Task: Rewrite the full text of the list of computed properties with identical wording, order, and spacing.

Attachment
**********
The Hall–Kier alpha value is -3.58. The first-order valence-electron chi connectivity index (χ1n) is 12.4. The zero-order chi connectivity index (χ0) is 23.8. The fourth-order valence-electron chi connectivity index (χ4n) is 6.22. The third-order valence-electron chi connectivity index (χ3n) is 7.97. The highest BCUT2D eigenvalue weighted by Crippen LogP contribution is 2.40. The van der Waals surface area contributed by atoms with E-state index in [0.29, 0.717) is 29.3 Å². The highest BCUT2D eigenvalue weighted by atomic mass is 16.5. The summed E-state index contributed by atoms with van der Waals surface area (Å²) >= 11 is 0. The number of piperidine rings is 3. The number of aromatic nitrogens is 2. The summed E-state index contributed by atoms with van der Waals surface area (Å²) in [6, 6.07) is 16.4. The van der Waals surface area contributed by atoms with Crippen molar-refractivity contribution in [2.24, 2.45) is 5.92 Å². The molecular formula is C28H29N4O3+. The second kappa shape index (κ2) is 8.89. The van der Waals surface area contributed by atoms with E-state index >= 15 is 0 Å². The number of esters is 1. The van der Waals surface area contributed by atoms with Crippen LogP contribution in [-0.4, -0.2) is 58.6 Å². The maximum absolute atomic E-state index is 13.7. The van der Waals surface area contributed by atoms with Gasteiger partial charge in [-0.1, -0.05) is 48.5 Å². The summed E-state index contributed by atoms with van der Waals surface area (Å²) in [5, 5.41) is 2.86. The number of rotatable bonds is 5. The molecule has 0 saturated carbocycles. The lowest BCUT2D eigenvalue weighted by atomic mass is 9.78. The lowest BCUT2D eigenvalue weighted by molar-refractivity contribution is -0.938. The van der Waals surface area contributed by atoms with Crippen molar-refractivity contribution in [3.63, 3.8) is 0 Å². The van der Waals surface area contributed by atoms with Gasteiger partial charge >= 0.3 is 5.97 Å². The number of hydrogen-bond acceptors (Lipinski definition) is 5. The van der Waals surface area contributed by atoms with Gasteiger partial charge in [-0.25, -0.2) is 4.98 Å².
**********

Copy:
The Hall–Kier alpha value is -3.58. The first-order valence-electron chi connectivity index (χ1n) is 12.4. The zero-order chi connectivity index (χ0) is 23.8. The fourth-order valence-electron chi connectivity index (χ4n) is 6.22. The third-order valence-electron chi connectivity index (χ3n) is 7.97. The highest BCUT2D eigenvalue weighted by Crippen LogP contribution is 2.40. The van der Waals surface area contributed by atoms with E-state index in [0.29, 0.717) is 29.3 Å². The highest BCUT2D eigenvalue weighted by atomic mass is 16.5. The summed E-state index contributed by atoms with van der Waals surface area (Å²) >= 11 is 0. The number of piperidine rings is 3. The number of aromatic nitrogens is 2. The summed E-state index contributed by atoms with van der Waals surface area (Å²) in [6, 6.07) is 16.4. The van der Waals surface area contributed by atoms with Crippen molar-refractivity contribution in [2.24, 2.45) is 5.92 Å². The molecular formula is C28H29N4O3+. The second kappa shape index (κ2) is 8.89. The van der Waals surface area contributed by atoms with E-state index >= 15 is 0 Å². The number of esters is 1. The van der Waals surface area contributed by atoms with Crippen LogP contribution in [-0.4, -0.2) is 58.6 Å². The maximum absolute atomic E-state index is 13.7. The van der Waals surface area contributed by atoms with Gasteiger partial charge in [-0.1, -0.05) is 48.5 Å². The summed E-state index contributed by atoms with van der Waals surface area (Å²) in [5, 5.41) is 2.86. The number of rotatable bonds is 5. The molecule has 0 saturated carbocycles. The lowest BCUT2D eigenvalue weighted by atomic mass is 9.78. The lowest BCUT2D eigenvalue weighted by molar-refractivity contribution is -0.938. The van der Waals surface area contributed by atoms with Crippen molar-refractivity contribution in [3.63, 3.8) is 0 Å². The van der Waals surface area contributed by atoms with Gasteiger partial charge >= 0.3 is 5.97 Å². The number of hydrogen-bond acceptors (Lipinski definition) is 5. The van der Waals surface area contributed by atoms with Gasteiger partial charge in [-0.25, -0.2) is 4.98 Å².